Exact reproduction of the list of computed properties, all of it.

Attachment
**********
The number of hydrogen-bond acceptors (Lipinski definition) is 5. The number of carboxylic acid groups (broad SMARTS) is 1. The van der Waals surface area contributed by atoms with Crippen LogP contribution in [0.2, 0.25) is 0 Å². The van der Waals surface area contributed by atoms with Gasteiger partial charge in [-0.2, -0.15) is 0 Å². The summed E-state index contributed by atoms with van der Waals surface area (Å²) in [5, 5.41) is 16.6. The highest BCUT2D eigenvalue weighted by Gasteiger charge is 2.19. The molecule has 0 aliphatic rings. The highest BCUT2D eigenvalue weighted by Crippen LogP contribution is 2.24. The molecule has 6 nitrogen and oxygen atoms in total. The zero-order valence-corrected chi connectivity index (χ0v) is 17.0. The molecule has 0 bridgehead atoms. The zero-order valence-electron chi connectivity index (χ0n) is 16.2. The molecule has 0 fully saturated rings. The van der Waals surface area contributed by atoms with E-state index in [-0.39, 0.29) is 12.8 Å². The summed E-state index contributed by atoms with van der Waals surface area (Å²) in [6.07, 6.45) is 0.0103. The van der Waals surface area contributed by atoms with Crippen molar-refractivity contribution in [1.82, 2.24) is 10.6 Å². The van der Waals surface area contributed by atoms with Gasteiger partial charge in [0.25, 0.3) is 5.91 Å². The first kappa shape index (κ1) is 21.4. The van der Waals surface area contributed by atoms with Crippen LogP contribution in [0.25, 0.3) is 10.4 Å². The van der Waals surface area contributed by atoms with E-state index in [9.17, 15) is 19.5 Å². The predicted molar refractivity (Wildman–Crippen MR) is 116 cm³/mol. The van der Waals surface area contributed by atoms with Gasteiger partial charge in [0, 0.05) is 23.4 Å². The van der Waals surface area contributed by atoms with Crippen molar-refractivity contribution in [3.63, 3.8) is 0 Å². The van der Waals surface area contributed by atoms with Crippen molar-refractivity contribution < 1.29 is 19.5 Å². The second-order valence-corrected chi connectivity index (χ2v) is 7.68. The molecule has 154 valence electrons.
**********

The number of hydrogen-bond acceptors (Lipinski definition) is 5. The number of carboxylic acid groups (broad SMARTS) is 1. The van der Waals surface area contributed by atoms with Crippen LogP contribution in [0.2, 0.25) is 0 Å². The van der Waals surface area contributed by atoms with Gasteiger partial charge in [-0.2, -0.15) is 0 Å². The summed E-state index contributed by atoms with van der Waals surface area (Å²) in [5, 5.41) is 16.6. The highest BCUT2D eigenvalue weighted by Gasteiger charge is 2.19. The molecule has 0 aliphatic rings. The highest BCUT2D eigenvalue weighted by Crippen LogP contribution is 2.24. The molecule has 6 nitrogen and oxygen atoms in total. The zero-order valence-corrected chi connectivity index (χ0v) is 17.0. The molecule has 0 bridgehead atoms. The zero-order valence-electron chi connectivity index (χ0n) is 16.2. The molecule has 0 fully saturated rings. The van der Waals surface area contributed by atoms with E-state index in [-0.39, 0.29) is 12.8 Å². The summed E-state index contributed by atoms with van der Waals surface area (Å²) in [6.07, 6.45) is 0.0103. The van der Waals surface area contributed by atoms with Crippen molar-refractivity contribution in [1.82, 2.24) is 10.6 Å². The van der Waals surface area contributed by atoms with Gasteiger partial charge in [0.25, 0.3) is 5.91 Å². The first kappa shape index (κ1) is 21.4. The van der Waals surface area contributed by atoms with Crippen LogP contribution in [0.25, 0.3) is 10.4 Å². The van der Waals surface area contributed by atoms with E-state index in [9.17, 15) is 19.5 Å². The predicted molar refractivity (Wildman–Crippen MR) is 116 cm³/mol. The van der Waals surface area contributed by atoms with Gasteiger partial charge in [0, 0.05) is 23.4 Å². The van der Waals surface area contributed by atoms with Crippen molar-refractivity contribution in [3.63, 3.8) is 0 Å². The van der Waals surface area contributed by atoms with Crippen molar-refractivity contribution < 1.29 is 19.5 Å². The second-order valence-corrected chi connectivity index (χ2v) is 7.68. The molecule has 154 valence electrons.